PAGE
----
KINGSTOWN, St. Vincent – Opposition Leader Arnhim Eustace yesterday defended his predictions that the International Monetary Fund’s (IMF) public notice on Article VI Consultation here would have been a prescription for bitter medicine for Vincentians.
“I am going to go through that in some detail because a lot of the language is diplomatic,” Eustace told I-Witness News.
He said that he would today do a comprehensive analysis of the statement, in preparation for his weekly radio appearance tomorrow.
Eustace said he was particularly interested in the section of the notice that spoke of the action that the government has agreed to take.
“ … they mentioned the property taxes, they mentioned revenue enhancement, they mentioned expenditure control in relation to wages and they mentioned a number of other things in that general area,” said Eustace, an economist and former finance minister.
He further said that the Unity Labour Party government has to agree to the IMF’s proposals and sanction the public information notice before it was released.
“They (the IMF) seem to have given some indication of some of the things they (the government) may have agreed to but one cannot judge from the statement and get what exactly is meant – what is the nature of the agreement,” he said.
“I expect they will want some fairly tough measures from us in terms of expenditure control and other possible avenues of raising revenue,” Eustace told I Witness News.
“It will be in the report itself but they also made a statement there which suggests to me that they don’t think things have gone far enough – whatever has been agreed,” he further stated, adding that the report is not available to the public.
IMF director welcome the government’s “plans to introduce market based property taxes, strengthen revenue administration, contain the public sector wage bill, limit transfers to state owned enterprises, and rationalize spending on goods and service” according to the notice.
“They may have agreed to do something about the taxes on households but you don’t know to what extent. It seems to be in relation to getting it at market value for the tax on homes,” Eustace said.
“And when you talk about expenditure overall, there are a number of areas where you can have restraint in relation to expenditure but these have not been identified in a specific way,” he further stated.
He said the options open to the government in this regard are freezing wages, cutting staff, or a combination of both.
“But I have no way of knowing what the government has agreed to. … We just need to see the actual agreement in terms of what has actually been agreed,” he said.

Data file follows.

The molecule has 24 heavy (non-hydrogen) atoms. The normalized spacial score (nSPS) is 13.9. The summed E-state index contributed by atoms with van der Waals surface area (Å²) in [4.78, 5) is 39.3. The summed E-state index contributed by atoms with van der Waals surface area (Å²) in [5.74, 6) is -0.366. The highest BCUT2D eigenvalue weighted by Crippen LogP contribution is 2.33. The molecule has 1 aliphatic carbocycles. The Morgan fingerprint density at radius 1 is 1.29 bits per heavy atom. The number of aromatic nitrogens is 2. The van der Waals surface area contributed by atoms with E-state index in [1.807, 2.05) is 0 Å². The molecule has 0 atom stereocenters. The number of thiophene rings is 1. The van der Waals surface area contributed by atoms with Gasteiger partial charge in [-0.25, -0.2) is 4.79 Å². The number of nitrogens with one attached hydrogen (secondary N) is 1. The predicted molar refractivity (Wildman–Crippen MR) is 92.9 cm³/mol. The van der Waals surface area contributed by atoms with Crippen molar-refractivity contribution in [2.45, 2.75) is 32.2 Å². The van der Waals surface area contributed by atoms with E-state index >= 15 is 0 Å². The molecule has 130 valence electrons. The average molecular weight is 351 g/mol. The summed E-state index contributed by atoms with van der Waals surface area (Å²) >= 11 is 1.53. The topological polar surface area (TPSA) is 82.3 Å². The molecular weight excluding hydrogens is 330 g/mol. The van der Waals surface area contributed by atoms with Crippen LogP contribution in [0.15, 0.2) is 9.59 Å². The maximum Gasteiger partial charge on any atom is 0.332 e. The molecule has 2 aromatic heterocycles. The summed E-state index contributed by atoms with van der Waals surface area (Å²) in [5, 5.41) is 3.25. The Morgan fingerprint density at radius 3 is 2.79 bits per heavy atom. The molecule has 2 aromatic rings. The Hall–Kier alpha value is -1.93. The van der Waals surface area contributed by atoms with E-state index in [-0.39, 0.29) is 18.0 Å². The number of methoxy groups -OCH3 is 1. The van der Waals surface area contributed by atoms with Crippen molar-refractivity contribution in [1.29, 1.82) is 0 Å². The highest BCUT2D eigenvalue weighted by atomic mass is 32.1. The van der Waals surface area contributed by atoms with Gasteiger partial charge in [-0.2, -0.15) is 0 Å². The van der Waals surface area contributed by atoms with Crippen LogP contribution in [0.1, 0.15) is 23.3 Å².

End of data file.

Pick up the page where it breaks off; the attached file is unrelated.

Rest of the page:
“I expect they will want some fairly tough measures from us in terms of expenditure control and other possible avenues of raising revenue. It will be in the report itself but they also made a statement there, which suggests to me that they don’t think things have gone far enough – whatever has been agreed,” Eustace said.
He, however, stated that one cannot read the statement “and get definitively what has been agreed to.
“All this is the press release for the board meeting. The appraisal report done by the staff will have all the details,” he said.
“I have an idea what is behind some of them but I need to see what has been agreed. In the end, what is implemented is what government has agreed to. But I read into it, from what is there, that they are not satisfied that the government has not gone as far as they would like them to,” he said.
Eustace promised further elaboration tomorrow, saying “one needs to get more information on what has been agreed to.
“They just give you the topic heads. That does not give you any detailed information as to what has been agreed so far. … That is simply a release from the board of directors and one can surmise as to what may be included under some of those subjects but one does not have the detail until one sees the document,” he said.
The IMF has said that the local economy has been adversely affected by two natural disasters in the past year, in addition to the impacts of the global slowdown and higher commodity prices.
“As a result, real GDP has contracted and public sector debt has risen,” the IFM Executive Board said in an assessment of the local economy this week.
The international body is therefore projecting that the local economy will register negative growth for a fourth year of consecutive year, a projection that contradict the 0.4 per cent growth forecast by the Eastern Caribbean Central Bank (ECCB) and the 0.8 per cent the government expects.